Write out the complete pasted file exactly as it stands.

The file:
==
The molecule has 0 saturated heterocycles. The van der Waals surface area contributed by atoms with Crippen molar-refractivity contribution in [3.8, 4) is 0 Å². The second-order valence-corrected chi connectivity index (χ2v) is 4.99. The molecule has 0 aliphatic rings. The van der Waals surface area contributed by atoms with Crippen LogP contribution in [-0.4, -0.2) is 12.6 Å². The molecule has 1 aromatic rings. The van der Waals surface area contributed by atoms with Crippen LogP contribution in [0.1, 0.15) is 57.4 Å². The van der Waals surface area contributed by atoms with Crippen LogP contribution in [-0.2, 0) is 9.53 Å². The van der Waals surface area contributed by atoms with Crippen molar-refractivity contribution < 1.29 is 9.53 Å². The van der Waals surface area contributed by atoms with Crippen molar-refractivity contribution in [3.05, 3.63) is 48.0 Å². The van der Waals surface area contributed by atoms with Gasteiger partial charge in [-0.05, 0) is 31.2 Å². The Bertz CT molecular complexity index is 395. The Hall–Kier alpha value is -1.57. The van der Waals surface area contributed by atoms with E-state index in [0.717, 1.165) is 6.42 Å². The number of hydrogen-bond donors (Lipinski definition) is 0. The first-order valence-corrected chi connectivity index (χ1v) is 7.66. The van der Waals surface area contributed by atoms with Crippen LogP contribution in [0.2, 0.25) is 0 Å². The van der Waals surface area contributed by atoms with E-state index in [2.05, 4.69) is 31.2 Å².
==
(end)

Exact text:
The molecule has 0 saturated heterocycles. The van der Waals surface area contributed by atoms with Crippen molar-refractivity contribution in [3.8, 4) is 0 Å². The second-order valence-corrected chi connectivity index (χ2v) is 4.99. The molecule has 0 aliphatic rings. The van der Waals surface area contributed by atoms with Crippen LogP contribution in [-0.4, -0.2) is 12.6 Å². The molecule has 1 aromatic rings. The van der Waals surface area contributed by atoms with Crippen LogP contribution in [0.1, 0.15) is 57.4 Å². The van der Waals surface area contributed by atoms with Crippen LogP contribution in [-0.2, 0) is 9.53 Å². The van der Waals surface area contributed by atoms with Crippen molar-refractivity contribution < 1.29 is 9.53 Å². The van der Waals surface area contributed by atoms with Crippen molar-refractivity contribution in [3.05, 3.63) is 48.0 Å². The van der Waals surface area contributed by atoms with Gasteiger partial charge in [-0.05, 0) is 31.2 Å². The Bertz CT molecular complexity index is 395. The Hall–Kier alpha value is -1.57. The van der Waals surface area contributed by atoms with E-state index in [0.717, 1.165) is 6.42 Å². The number of hydrogen-bond donors (Lipinski definition) is 0. The first-order valence-corrected chi connectivity index (χ1v) is 7.66. The van der Waals surface area contributed by atoms with Crippen LogP contribution in [0.2, 0.25) is 0 Å². The van der Waals surface area contributed by atoms with E-state index in [2.05, 4.69) is 31.2 Å².